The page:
For magnification, your budget is the deciding factor. There are decent scopes for $200-$300 but high quality glass is expensive, with some scopes going over the $3000 mark. Get the best you can afford that meets your needs. Besides LE and military types, many experienced hunters think nothing of spending more on high quality glass than their rifles. The rationale is if you can’t see your target clearly under all reasonable circumstances and have full confidence that the sight will continue to survive and perform in the harshest environments, it doesn’t make much difference how good your rifle/cartridge platform is.
If you need back-up iron sights, there are lots of great choices. Aluminum, steel, and polymer sights are available and can be fixed or flip-up style. The SWAT team at my department has tested the Magpul MBUS polymer sights for over a year and they have not had any malfunctions or loss of zero. Very practical and tactical!
If you are into 3-gun competition and can’t have multiple optics, there are 45-degree offset iron sights available. I’ve tested the Dueck Defense offset sights – they are durable and allow a quick transition from optics to iron sights. Get them if you really need this type of auxiliary sight for competition but I think they are more in the “Tacti-Cool” category because of the limited need for this type of sight system.
What are the best components to put on your rifle? That really depends on the end use of your rifle. To make a general-purpose rifle better while still being practical, I like Magpul MOE handguards, a Magpul ACS-L collapsible stock or MOE rifle stock, and a two-stage trigger. Add optics to fit your purpose and you’re good to go.
How about a more tactical rifle? For my law enforcement patrol rifle, I have a free-floating quad-rail handguard to assist with installation of lights, lasers, grips, or whatever. I have a new style Rock River Arms stock (similar to the Magpul CTR stock) which gives a better cheek weld, a two-stage trigger which aids in accuracy, an Aimpoint T-1 micro sight for fast sight picture, and VTac sling. It is ready for anything.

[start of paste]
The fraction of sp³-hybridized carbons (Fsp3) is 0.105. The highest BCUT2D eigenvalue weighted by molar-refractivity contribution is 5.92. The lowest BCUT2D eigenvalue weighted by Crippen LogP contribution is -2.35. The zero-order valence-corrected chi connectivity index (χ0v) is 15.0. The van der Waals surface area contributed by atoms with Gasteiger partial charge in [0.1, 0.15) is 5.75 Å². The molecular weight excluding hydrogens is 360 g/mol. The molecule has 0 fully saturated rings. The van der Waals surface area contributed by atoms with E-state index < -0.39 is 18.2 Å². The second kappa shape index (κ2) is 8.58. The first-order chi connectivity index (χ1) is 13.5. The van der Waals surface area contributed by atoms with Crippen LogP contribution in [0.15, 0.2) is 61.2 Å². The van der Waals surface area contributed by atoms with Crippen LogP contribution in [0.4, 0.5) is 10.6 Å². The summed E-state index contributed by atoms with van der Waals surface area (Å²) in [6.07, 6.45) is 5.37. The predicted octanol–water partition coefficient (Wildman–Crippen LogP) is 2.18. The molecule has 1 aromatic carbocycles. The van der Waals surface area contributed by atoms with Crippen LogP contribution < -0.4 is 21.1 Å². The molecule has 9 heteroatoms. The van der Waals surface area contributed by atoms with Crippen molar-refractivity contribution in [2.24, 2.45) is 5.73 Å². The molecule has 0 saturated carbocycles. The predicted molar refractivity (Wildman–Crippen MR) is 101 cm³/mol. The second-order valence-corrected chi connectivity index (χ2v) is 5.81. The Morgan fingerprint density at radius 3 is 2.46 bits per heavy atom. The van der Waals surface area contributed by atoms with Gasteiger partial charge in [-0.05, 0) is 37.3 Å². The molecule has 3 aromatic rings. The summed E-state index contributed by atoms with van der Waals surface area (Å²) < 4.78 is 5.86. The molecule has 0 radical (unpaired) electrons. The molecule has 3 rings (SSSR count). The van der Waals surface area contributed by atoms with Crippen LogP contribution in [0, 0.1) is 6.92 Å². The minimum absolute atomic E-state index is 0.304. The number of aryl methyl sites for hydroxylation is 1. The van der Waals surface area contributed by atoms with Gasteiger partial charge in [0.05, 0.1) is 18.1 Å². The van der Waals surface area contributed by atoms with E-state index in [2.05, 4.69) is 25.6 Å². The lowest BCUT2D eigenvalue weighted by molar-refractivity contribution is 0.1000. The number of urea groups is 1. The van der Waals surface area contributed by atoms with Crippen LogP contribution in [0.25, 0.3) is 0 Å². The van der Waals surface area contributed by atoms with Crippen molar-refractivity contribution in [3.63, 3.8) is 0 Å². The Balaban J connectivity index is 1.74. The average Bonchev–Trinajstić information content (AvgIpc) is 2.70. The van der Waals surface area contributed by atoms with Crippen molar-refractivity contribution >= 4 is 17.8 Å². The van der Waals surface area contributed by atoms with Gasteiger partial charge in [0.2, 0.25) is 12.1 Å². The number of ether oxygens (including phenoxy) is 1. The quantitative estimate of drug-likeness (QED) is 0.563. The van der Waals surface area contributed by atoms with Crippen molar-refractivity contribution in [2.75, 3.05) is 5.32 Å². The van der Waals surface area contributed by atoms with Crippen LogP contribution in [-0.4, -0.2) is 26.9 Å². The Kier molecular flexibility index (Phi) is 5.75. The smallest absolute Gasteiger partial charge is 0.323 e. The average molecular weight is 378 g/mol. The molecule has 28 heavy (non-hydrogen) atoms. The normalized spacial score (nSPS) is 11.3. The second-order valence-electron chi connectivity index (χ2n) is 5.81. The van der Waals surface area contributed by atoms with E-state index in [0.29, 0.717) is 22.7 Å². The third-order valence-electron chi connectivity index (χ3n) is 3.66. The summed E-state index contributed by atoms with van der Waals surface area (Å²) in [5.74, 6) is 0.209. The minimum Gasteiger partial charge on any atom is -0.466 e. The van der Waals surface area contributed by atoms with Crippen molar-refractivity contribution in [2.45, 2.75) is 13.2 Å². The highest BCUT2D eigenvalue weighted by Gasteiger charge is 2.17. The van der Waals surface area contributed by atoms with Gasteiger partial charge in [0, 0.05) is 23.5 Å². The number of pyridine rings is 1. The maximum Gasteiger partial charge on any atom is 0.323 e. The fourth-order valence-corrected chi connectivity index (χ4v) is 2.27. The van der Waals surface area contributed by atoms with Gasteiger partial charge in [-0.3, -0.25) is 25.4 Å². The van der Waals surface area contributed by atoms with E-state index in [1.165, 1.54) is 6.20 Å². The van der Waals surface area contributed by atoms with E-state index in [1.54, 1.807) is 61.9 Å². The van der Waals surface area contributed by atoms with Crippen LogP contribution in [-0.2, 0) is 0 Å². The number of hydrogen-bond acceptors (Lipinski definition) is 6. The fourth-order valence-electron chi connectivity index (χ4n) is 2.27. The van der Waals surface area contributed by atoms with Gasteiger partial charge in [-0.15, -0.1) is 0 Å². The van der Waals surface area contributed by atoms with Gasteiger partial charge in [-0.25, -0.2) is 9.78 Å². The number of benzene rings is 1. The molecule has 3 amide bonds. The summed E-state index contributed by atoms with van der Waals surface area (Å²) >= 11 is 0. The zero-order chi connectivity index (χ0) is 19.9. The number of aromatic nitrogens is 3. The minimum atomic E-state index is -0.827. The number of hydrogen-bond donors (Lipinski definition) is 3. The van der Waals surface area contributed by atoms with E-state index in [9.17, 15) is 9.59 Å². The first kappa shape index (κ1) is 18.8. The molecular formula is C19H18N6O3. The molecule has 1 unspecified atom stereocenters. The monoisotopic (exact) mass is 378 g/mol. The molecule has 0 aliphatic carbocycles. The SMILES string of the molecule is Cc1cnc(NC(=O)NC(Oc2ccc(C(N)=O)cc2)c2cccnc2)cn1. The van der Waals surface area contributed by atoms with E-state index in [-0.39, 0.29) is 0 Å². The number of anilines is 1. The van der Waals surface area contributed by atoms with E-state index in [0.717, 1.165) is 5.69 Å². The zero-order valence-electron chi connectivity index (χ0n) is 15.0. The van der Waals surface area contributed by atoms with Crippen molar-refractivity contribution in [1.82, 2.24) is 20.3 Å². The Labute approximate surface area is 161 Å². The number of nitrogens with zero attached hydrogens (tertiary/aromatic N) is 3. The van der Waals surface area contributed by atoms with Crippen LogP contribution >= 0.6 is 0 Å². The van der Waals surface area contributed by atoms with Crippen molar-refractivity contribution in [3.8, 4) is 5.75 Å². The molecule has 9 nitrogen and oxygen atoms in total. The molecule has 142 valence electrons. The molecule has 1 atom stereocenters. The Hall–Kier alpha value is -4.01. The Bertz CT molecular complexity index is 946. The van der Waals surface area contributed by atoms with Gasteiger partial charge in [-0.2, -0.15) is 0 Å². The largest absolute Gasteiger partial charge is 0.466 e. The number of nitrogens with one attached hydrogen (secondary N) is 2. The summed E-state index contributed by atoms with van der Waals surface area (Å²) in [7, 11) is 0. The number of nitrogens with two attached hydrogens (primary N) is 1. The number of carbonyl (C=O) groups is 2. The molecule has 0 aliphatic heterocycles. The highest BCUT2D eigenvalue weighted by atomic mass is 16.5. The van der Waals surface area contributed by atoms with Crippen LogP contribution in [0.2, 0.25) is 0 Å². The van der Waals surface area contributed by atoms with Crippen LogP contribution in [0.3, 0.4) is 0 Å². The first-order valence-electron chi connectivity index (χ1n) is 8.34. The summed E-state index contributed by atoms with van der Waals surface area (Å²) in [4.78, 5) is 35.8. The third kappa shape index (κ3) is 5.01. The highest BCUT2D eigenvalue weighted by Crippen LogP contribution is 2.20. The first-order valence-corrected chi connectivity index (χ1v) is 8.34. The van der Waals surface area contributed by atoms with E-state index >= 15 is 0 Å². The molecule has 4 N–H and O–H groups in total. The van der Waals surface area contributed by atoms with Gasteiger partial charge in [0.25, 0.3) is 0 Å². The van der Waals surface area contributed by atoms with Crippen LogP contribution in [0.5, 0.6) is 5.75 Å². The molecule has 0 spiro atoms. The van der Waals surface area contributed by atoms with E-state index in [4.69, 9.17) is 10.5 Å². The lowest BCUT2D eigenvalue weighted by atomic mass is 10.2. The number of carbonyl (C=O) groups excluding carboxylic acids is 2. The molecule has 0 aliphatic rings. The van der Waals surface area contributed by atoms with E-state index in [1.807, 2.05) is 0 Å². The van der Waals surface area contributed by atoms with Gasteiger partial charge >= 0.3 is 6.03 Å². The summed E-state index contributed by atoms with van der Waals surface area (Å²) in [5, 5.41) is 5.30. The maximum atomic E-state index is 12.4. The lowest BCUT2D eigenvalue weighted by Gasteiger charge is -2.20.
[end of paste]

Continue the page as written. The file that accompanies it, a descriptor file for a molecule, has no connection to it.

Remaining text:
Upgrading a hunting rifle depends on what it is intended for. My varmint rifle has a Wilson stainless bull barrel and a round free-floating handguard with a bipod. I have a 4.5-14 scope so I can see ground squirrels at long distances. I have a Magpul PRS adjustable stock, so I can adjust the length of pull for prone or bench shooting. The trigger is a match two-stage for accuracy. It is a very practical set-up for varmint hunting but too heavy for carrying around all day.
For a walking around hunting rifle, I prefer a mid-weight barrel, preferably stainless. The handguard of choice for me is the Yankee Hill Machine Jarrett series – round and vented, with short rails for a light or bipod. I like the Magpul MOE rifle stock because I don’t have to worry about adjustments and it is very comfortable, both are practical considerations. My .300 ACC Blackout has a stainless Wilson Combat barrel, a Geissele SSA-E two-stage trigger, and a 1-4x scope – it was assembled as a pig hunting rifle but is capable of taking other small game at reasonable distances.
There are many other add-on components for the AR-15 platform such as lights, muzzle brakes, compensators, buffers, stocks, grips, etc. There are tools available to assist you in installing all the different add-ons to your rifle. In the video, I show dozens of examples of add-on components from various manufacturers and give you some of my reasons for choosing them. I show why some are practical, why some are great for tactical situations (whatever that means to you) and why some are just so cool you may have to put one on your rifle, just ‘cause. I also show you the tools for a barrel change and the proper method to change barrels and handguards. Check out the AGI video AR-15: Practical, Tactical, or Tacti-Cool to see all of the components and then to decide what is right for you.